Mecke collaborated on the work with U-M researchers Seungpyo Hong, a graduate student in the macromolecular science and engineering center; Anna Bielinska, a research investigator at the Center for Biologic Nanotechnology; Mark Banaszak Holl, associate professor of chemistry; Bradford Orr, professor of physics; and professor James Baker, director of the Center for Biologic Nanotechnology. Funding was provided by the National Cancer Institute’s Unconventional Innovations Program. The study is one of several major research programs under way in the U-M Center for Biologic Nanotechnology---a multi-disciplinary group that focuses on biologic applications of nanomaterials. Baker, the Ruth Dow Doan Professor of Biologic Nanotechnology in the U-M Medical School, is the study’s principal investigator.

Nancy Ross Flanigan | University of Michigan
Further information:
http://www.umich.edu/news/index.html?Releases/2004/Mar04/r032304

More articles from Health and Medicine:

nachricht New antibody analysis accelerates rational vaccine design
09.08.2018 | Scripps Research Institute

nachricht Distrust of power influences choice of medical procedures
01.08.2018 | Johannes Gutenberg-Universität Mainz

All articles from Health and Medicine >>>

The most recent press releases about innovation >>>

Die letzten 5 Focus-News des innovations-reports im Überblick:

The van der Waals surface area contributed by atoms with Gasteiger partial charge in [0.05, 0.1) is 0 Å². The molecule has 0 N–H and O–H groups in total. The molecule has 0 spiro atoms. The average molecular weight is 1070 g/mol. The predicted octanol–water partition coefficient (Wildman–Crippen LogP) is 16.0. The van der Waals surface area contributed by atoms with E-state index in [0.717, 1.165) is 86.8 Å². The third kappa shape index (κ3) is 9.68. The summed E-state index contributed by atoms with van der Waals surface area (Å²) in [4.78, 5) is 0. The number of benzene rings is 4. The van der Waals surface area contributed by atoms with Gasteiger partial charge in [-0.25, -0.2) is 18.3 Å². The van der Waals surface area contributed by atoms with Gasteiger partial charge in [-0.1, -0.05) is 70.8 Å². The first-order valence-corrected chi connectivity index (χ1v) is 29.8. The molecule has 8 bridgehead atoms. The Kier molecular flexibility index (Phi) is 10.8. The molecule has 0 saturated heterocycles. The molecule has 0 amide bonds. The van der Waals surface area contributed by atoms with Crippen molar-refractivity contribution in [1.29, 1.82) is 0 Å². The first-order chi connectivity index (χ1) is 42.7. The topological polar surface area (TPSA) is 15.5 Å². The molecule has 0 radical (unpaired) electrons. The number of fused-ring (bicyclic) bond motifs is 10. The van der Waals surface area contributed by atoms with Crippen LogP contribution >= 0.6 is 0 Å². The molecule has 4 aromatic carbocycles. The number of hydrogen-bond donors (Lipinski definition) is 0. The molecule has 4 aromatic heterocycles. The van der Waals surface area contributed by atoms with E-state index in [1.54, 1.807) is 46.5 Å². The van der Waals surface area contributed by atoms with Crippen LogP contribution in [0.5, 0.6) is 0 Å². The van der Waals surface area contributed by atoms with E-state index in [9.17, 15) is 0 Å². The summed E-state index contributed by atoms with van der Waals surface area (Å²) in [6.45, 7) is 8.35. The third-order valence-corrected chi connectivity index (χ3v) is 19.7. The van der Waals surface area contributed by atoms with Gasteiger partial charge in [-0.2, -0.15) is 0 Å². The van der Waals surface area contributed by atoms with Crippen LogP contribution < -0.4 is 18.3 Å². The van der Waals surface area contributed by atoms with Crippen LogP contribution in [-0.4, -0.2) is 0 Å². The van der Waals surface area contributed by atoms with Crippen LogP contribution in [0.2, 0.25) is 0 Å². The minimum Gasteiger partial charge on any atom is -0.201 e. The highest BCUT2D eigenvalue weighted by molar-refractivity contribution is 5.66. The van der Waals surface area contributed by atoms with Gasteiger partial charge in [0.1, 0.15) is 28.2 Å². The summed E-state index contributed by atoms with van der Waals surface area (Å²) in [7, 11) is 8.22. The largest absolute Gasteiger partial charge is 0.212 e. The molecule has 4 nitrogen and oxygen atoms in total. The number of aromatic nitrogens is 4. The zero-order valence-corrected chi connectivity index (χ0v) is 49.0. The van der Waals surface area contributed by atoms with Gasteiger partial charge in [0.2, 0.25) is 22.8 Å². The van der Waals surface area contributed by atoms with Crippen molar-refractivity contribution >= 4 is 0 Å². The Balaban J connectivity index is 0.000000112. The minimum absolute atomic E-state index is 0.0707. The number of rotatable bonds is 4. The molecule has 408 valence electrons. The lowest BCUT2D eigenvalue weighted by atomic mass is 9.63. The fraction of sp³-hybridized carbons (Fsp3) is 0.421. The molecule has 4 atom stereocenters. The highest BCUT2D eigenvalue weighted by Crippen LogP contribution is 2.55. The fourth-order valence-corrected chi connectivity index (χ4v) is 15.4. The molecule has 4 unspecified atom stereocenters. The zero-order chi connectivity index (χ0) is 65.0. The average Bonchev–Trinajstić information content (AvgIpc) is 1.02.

Im Focus: The “TRiC” to folding actin

Proteins must be folded correctly to fulfill their molecular functions in cells. Molecular assistants called chaperones help proteins exploit their inbuilt folding potential and reach the correct three-dimensional structure. Researchers at the Max Planck Institute of Biochemistry (MPIB) have demonstrated that actin, the most abundant protein in higher developed cells, does not have the inbuilt potential to fold and instead requires special assistance to fold into its active state. The chaperone TRiC uses a previously undescribed mechanism to perform actin folding. The study was recently published in the journal Cell.

Actin is the most abundant protein in highly developed cells and has diverse functions in processes like cell stabilization, cell division and muscle...

Im Focus: Lining up surprising behaviors of superconductor with one of the world's strongest magnets